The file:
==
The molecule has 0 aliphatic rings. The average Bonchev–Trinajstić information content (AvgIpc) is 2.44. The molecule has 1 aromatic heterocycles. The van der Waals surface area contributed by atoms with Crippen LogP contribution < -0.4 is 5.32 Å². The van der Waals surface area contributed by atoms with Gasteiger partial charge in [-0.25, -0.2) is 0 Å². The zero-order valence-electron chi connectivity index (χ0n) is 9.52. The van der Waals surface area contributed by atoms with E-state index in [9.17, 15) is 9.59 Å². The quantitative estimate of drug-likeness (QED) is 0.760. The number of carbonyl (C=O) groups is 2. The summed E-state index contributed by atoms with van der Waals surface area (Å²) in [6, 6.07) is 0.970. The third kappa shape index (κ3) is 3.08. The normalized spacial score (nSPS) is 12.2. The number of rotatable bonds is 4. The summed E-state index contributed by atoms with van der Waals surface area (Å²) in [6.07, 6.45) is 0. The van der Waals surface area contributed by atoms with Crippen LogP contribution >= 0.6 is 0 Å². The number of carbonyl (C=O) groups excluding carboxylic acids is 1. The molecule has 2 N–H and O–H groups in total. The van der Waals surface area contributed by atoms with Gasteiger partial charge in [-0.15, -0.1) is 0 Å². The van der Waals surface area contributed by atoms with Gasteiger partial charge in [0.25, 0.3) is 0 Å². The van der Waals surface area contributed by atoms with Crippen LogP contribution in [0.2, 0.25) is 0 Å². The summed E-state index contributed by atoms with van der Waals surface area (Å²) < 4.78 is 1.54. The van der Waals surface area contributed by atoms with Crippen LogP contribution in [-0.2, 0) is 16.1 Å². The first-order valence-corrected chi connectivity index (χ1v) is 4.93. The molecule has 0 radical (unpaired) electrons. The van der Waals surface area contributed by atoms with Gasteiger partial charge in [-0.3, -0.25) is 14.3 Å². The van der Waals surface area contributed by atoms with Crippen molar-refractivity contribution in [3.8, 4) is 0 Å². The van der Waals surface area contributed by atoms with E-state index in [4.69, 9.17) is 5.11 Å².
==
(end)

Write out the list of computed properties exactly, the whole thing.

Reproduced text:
The molecule has 0 aliphatic rings. The average Bonchev–Trinajstić information content (AvgIpc) is 2.44. The molecule has 1 aromatic heterocycles. The van der Waals surface area contributed by atoms with Crippen LogP contribution < -0.4 is 5.32 Å². The van der Waals surface area contributed by atoms with Gasteiger partial charge in [-0.25, -0.2) is 0 Å². The zero-order valence-electron chi connectivity index (χ0n) is 9.52. The van der Waals surface area contributed by atoms with E-state index in [9.17, 15) is 9.59 Å². The quantitative estimate of drug-likeness (QED) is 0.760. The number of carbonyl (C=O) groups is 2. The summed E-state index contributed by atoms with van der Waals surface area (Å²) in [6, 6.07) is 0.970. The third kappa shape index (κ3) is 3.08. The normalized spacial score (nSPS) is 12.2. The number of rotatable bonds is 4. The summed E-state index contributed by atoms with van der Waals surface area (Å²) in [6.07, 6.45) is 0. The van der Waals surface area contributed by atoms with Crippen LogP contribution >= 0.6 is 0 Å². The number of carbonyl (C=O) groups excluding carboxylic acids is 1. The molecule has 2 N–H and O–H groups in total. The van der Waals surface area contributed by atoms with Gasteiger partial charge in [-0.15, -0.1) is 0 Å². The van der Waals surface area contributed by atoms with Gasteiger partial charge in [0.25, 0.3) is 0 Å². The van der Waals surface area contributed by atoms with Crippen LogP contribution in [0.2, 0.25) is 0 Å². The summed E-state index contributed by atoms with van der Waals surface area (Å²) < 4.78 is 1.54. The van der Waals surface area contributed by atoms with Crippen LogP contribution in [-0.2, 0) is 16.1 Å². The first-order valence-corrected chi connectivity index (χ1v) is 4.93. The molecule has 0 radical (unpaired) electrons. The van der Waals surface area contributed by atoms with Gasteiger partial charge in [-0.3, -0.25) is 14.3 Å². The van der Waals surface area contributed by atoms with Crippen molar-refractivity contribution in [3.8, 4) is 0 Å². The van der Waals surface area contributed by atoms with E-state index in [4.69, 9.17) is 5.11 Å².